Where you live, it turns out, has a lot to do with how much you pay in taxes. States are increasing taxes on high-earners ($250,000 and up) in an effort to boost their own budgets, which means anyone in an upper-income bracket might want to mull over a move to a cheaper state. My story today delves into the ins and outs of various state tax hikes, and how to avoid them, if you’re so inclined.
[In Pictures: The Worst States for Millionaires.]
Meanwhile, MoneyRates.com is out with a list of the “best and worst states to make a living.” The website included average wages, unemployment rate, and cost of living in the calculation. The best states? Illinois, Washington, Texas, and Virginia. The worst include Hawaii, Maine, Montana, and California.
The most interesting finding to come out of these two reports is the overlap between “worst states to earn a living” and the highest tax states. As I point out in my article, the highest tax states include California, Hawaii, and Oregon, all three of which also top MoneyRates.com’ “worst” list.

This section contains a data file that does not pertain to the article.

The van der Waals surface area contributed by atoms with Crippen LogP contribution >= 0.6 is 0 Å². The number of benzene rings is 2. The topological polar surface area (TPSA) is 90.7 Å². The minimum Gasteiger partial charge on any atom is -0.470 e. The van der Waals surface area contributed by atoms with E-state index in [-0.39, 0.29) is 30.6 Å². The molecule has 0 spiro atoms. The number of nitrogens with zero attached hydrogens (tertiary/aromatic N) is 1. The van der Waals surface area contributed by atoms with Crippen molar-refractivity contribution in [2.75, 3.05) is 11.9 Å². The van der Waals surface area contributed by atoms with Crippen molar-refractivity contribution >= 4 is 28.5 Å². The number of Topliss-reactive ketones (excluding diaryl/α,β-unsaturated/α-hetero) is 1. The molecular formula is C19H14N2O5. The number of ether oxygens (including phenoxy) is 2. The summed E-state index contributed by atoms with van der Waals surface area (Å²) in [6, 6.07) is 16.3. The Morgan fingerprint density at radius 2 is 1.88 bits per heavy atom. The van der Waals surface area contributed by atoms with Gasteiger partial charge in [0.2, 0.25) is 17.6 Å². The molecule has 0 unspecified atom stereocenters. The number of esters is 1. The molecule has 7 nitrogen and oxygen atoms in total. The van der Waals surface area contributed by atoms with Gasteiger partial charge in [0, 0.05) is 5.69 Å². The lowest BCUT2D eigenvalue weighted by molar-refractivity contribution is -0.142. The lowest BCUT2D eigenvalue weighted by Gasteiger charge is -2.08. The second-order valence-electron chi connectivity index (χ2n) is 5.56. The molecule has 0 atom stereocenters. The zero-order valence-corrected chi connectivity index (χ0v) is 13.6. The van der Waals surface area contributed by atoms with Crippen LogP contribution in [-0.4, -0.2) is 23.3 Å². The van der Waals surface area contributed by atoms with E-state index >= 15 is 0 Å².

While this correlation doesn’t necessary mean that the states are the worst places to earn a living primarily because of their high tax rates, it does suggest that the two factors are related, which makes sense, since take-home pay is lower where taxes are higher.
This discovery also got me wondering about how state culture affects our spending habits. On Experian’s NationalScoreIndex.com, which displays average credit scores by state, the southern states (Mississippi, Alabama, Georgia) tend to have lower credit scores compared to states in New England. Experian reports that the New England average is an impressive 712 while the south central average is in the less-than-stellar 670s. What could explain these regional differences? Are New Englanders just better at paying their bills?
What do you think? Do you think your state affects your own money habits?